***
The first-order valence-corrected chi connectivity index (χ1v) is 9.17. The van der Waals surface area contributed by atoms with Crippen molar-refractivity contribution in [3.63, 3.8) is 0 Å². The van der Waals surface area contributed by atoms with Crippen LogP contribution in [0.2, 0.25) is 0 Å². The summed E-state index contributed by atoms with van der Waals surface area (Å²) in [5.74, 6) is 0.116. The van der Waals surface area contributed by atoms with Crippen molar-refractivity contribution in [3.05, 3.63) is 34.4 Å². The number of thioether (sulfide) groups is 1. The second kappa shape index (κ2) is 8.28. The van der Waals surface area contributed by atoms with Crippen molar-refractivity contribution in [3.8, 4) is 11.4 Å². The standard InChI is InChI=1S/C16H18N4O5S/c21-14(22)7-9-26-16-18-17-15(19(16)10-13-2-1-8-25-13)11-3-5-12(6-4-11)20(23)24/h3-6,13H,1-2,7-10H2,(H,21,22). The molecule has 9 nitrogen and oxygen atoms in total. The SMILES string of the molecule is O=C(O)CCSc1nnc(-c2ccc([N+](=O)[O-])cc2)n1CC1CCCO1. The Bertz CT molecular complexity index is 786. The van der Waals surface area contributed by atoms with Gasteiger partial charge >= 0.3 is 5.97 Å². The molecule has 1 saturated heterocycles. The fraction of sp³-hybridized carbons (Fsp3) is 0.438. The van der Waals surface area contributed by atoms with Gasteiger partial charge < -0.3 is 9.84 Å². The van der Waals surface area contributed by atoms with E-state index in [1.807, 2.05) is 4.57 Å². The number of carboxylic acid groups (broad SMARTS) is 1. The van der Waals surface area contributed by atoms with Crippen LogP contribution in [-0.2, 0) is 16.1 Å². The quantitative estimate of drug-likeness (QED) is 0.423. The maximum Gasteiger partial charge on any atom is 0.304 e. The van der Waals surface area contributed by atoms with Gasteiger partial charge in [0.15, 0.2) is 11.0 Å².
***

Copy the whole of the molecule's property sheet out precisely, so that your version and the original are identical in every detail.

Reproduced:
The first-order valence-corrected chi connectivity index (χ1v) is 9.17. The van der Waals surface area contributed by atoms with Crippen molar-refractivity contribution in [3.63, 3.8) is 0 Å². The van der Waals surface area contributed by atoms with Crippen LogP contribution in [0.2, 0.25) is 0 Å². The summed E-state index contributed by atoms with van der Waals surface area (Å²) in [5.74, 6) is 0.116. The van der Waals surface area contributed by atoms with Crippen molar-refractivity contribution in [3.05, 3.63) is 34.4 Å². The number of thioether (sulfide) groups is 1. The second kappa shape index (κ2) is 8.28. The van der Waals surface area contributed by atoms with Crippen molar-refractivity contribution in [3.8, 4) is 11.4 Å². The standard InChI is InChI=1S/C16H18N4O5S/c21-14(22)7-9-26-16-18-17-15(19(16)10-13-2-1-8-25-13)11-3-5-12(6-4-11)20(23)24/h3-6,13H,1-2,7-10H2,(H,21,22). The molecule has 9 nitrogen and oxygen atoms in total. The SMILES string of the molecule is O=C(O)CCSc1nnc(-c2ccc([N+](=O)[O-])cc2)n1CC1CCCO1. The Bertz CT molecular complexity index is 786. The van der Waals surface area contributed by atoms with Gasteiger partial charge >= 0.3 is 5.97 Å². The molecule has 1 saturated heterocycles. The fraction of sp³-hybridized carbons (Fsp3) is 0.438. The van der Waals surface area contributed by atoms with Gasteiger partial charge < -0.3 is 9.84 Å². The van der Waals surface area contributed by atoms with E-state index in [1.807, 2.05) is 4.57 Å². The number of carboxylic acid groups (broad SMARTS) is 1. The van der Waals surface area contributed by atoms with Crippen LogP contribution in [-0.2, 0) is 16.1 Å². The quantitative estimate of drug-likeness (QED) is 0.423. The maximum Gasteiger partial charge on any atom is 0.304 e. The van der Waals surface area contributed by atoms with Gasteiger partial charge in [0.15, 0.2) is 11.0 Å².